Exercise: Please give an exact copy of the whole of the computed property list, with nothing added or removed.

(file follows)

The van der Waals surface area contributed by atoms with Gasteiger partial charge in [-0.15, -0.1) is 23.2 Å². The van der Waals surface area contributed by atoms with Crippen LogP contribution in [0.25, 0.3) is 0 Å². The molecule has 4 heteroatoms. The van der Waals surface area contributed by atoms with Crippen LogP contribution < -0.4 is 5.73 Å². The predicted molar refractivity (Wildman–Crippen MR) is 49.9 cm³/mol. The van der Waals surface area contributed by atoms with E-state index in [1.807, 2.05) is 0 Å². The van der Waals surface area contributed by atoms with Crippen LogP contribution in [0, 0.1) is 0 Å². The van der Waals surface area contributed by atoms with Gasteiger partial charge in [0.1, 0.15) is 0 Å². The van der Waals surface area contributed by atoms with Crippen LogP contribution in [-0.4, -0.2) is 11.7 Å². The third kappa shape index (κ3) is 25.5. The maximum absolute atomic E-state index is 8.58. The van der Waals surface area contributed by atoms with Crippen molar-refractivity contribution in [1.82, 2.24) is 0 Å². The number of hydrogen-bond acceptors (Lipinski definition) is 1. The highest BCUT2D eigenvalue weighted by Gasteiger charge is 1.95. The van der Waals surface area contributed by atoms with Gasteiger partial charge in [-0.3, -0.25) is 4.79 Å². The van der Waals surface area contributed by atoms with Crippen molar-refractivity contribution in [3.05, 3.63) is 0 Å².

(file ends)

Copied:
The van der Waals surface area contributed by atoms with Gasteiger partial charge in [-0.15, -0.1) is 23.2 Å². The van der Waals surface area contributed by atoms with Crippen LogP contribution in [0.25, 0.3) is 0 Å². The molecule has 4 heteroatoms. The van der Waals surface area contributed by atoms with Crippen LogP contribution < -0.4 is 5.73 Å². The predicted molar refractivity (Wildman–Crippen MR) is 49.9 cm³/mol. The van der Waals surface area contributed by atoms with E-state index in [1.807, 2.05) is 0 Å². The van der Waals surface area contributed by atoms with Crippen LogP contribution in [0, 0.1) is 0 Å². The van der Waals surface area contributed by atoms with Gasteiger partial charge in [0.1, 0.15) is 0 Å². The van der Waals surface area contributed by atoms with Crippen LogP contribution in [-0.4, -0.2) is 11.7 Å². The third kappa shape index (κ3) is 25.5. The maximum absolute atomic E-state index is 8.58. The van der Waals surface area contributed by atoms with Crippen molar-refractivity contribution in [1.82, 2.24) is 0 Å². The number of hydrogen-bond acceptors (Lipinski definition) is 1. The highest BCUT2D eigenvalue weighted by Gasteiger charge is 1.95. The van der Waals surface area contributed by atoms with Gasteiger partial charge in [-0.3, -0.25) is 4.79 Å². The van der Waals surface area contributed by atoms with Crippen molar-refractivity contribution in [3.05, 3.63) is 0 Å².